Wild Weather in West Hyogo: Oysters and Snow

The weather has been quite wild on this side of the world. February’s weather was full of contradictions. We experienced both freezing cold weeks and then warm spring-like days. It even snowed in Kobe, a rarity here! Meanwhile, I have been studying for DipTESOL and only have a little time for my adventures. But, of course, even postgraduate studies couldn’t stop me from getting itchy feet last week after I heard about a famous oyster festival in West Hyogo. So much for an earnest student!

I sometimes wonder if I am a “normal” functioning adult because people around me seem to work and study harder than I could ever dream while I am on the hunt for new places and adventures all the time. But thankfully, the world is a big place that can harbor people from all walks of life. That’s the beauty of life! 

I didn’t know I would experience two extreme kinds of weather in the same week on my trip, though!

Oyster craze in Aioi and Ako 

I daydreamed for about a week before going on this road trip. If I decide something, it’s challenging for me to step back or change my mind. And I only get to eat oysters once or twice a year, so! It was a beautiful Sunday, so we decided to head west to do some oyster-hopping.

We traveled to Aioi and Ako, the east of Setonaikai National Park, where they cultivate oysters in winter. This national park stretches across ten prefectures and has many hidden gems like Shodoshima. Seto Inland Sea (瀬戸内海) also happens to be one of the most peaceful places in Japan for me, with its Aeagean Sea-like coasts.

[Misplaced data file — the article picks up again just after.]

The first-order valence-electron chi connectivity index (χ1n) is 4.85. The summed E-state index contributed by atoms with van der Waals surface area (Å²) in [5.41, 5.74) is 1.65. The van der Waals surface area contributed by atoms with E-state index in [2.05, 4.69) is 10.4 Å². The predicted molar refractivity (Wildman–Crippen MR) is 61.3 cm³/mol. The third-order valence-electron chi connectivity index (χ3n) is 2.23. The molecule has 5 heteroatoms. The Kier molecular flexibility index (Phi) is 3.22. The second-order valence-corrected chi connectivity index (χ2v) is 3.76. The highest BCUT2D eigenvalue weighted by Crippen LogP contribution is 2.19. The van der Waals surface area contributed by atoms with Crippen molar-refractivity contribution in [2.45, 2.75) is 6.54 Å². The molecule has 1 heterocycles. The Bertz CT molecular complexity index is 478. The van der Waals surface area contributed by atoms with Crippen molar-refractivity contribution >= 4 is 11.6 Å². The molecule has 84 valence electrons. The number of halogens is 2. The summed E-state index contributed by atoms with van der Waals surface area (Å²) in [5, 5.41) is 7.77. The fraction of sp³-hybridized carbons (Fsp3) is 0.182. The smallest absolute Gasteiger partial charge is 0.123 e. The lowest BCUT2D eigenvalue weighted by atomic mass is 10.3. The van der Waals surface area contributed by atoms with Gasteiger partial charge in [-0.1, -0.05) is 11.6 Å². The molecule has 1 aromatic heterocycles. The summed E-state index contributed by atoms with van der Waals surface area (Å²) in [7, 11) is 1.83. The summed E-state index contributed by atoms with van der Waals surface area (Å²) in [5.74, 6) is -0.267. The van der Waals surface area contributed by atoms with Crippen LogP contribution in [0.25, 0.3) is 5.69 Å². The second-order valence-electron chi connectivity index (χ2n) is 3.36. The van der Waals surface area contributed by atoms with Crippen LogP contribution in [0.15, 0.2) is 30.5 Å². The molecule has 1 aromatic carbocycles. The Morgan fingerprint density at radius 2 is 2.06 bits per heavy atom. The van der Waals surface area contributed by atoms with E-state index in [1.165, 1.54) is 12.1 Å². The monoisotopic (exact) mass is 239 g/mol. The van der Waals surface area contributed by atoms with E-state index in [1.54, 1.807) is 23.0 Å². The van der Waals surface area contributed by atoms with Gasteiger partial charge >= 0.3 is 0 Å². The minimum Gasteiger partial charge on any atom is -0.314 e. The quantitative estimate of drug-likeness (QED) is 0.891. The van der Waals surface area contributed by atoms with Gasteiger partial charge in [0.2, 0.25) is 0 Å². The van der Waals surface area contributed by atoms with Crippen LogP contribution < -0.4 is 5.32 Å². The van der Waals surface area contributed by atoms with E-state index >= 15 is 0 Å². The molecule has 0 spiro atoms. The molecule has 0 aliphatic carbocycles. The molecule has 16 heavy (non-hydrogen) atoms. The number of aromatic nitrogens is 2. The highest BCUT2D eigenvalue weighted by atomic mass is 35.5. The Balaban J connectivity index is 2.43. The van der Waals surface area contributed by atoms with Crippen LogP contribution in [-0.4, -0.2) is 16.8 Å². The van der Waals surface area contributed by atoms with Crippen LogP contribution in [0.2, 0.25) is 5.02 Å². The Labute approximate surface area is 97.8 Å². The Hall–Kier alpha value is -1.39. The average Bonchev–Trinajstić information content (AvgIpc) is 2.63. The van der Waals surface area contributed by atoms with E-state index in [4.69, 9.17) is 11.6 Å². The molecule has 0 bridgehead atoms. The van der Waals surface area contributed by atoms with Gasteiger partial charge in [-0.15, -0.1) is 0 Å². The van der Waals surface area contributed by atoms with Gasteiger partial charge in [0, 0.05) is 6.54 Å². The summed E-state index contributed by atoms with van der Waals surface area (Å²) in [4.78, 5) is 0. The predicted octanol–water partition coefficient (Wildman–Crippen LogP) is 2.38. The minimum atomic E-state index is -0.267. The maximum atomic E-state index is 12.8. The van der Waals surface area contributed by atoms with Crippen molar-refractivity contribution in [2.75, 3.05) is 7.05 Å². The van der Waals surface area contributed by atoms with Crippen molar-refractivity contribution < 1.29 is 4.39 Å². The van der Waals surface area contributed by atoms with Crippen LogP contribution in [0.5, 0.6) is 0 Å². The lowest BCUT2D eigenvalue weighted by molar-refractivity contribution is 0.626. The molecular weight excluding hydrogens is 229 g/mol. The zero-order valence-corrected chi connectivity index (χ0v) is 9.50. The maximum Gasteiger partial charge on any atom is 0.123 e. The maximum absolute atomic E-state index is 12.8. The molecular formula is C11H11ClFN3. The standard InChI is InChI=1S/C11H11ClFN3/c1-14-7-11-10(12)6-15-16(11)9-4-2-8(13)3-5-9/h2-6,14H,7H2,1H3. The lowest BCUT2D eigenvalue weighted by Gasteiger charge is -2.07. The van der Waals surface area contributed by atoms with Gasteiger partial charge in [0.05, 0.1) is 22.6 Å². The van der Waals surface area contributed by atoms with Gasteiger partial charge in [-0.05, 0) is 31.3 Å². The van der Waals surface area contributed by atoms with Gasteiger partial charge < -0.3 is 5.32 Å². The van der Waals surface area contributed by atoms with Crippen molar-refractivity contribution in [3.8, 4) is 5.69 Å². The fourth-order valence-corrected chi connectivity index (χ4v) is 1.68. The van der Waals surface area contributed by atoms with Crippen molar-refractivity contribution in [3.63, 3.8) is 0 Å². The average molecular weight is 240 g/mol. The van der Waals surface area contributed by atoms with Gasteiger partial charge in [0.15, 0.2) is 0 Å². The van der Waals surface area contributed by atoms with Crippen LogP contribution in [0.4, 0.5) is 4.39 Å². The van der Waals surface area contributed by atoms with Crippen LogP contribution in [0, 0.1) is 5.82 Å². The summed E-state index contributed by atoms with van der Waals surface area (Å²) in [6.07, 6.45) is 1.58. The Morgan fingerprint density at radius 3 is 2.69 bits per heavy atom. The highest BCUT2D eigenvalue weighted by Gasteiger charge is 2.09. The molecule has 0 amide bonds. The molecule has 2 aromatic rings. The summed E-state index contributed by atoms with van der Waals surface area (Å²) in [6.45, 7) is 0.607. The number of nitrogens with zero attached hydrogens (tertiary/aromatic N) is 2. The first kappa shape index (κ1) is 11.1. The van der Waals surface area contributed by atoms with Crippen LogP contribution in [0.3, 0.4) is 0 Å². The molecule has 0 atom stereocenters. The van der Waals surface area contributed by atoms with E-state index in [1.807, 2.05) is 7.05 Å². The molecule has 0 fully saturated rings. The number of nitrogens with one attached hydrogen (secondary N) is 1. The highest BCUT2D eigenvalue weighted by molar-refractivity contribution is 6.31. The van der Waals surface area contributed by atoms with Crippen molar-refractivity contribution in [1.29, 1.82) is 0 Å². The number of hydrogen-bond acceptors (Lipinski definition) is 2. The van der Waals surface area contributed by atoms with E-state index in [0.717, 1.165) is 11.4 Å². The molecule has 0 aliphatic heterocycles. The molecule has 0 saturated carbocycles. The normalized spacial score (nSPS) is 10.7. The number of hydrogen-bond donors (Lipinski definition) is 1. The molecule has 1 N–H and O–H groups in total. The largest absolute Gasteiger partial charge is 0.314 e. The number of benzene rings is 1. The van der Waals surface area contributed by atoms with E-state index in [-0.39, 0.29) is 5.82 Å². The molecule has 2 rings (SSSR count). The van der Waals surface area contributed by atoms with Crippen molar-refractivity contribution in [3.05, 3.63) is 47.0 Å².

Although I live in Kobe and enjoy my life and city adventures here, I prefer more tranquil places in Hyogo, such as Aioi and Ako. They are less famous than Kobe and thus less traveled, which makes them even more attractive to me. I have never been a traveler who enjoys well-known tourist destinations except for my last trip to Bohol and Panglao in the Philippines. 

Did I say Aioi and Ako were less popular than Kobe? Unfortunately, that’s not the case during the oyster season. When we arrived in Aioi, we were welcomed by a massive traffic jam that could have been a spirit breaker if the weather hadn’t been so splendid that day! 

The first place we visited was full of people, but we managed to grab a table with a barbecue grill. At this place, you buy your seafood and grill it yourself. I had waited for that moment for a few months, so you can imagine my excitement when I finally got to grill oysters and shrimp! The oysters were delicious, and so was the giant shrimp!

We headed to Ako after Aioi and visited one of my favorite places there called Kirakira-saka (きらきら坂). I had been there twice before but wanted to see there again because the weather was irresistible. After walking around a bit, we visited a nearby historic neighborhood named Sakoshi. The ice cream we ate at a local store was superb! 

We ended our day trip at a small port, whose name I can’t recall now, between Aioi and Ako. I watched seagulls fighting over shells and making the funniest noises ever while feeling blue over more oysters I couldn’t eat because they were now sold out. 

Well…we can’t have it all, can we?!

Visiting Tonomine Highlands in winter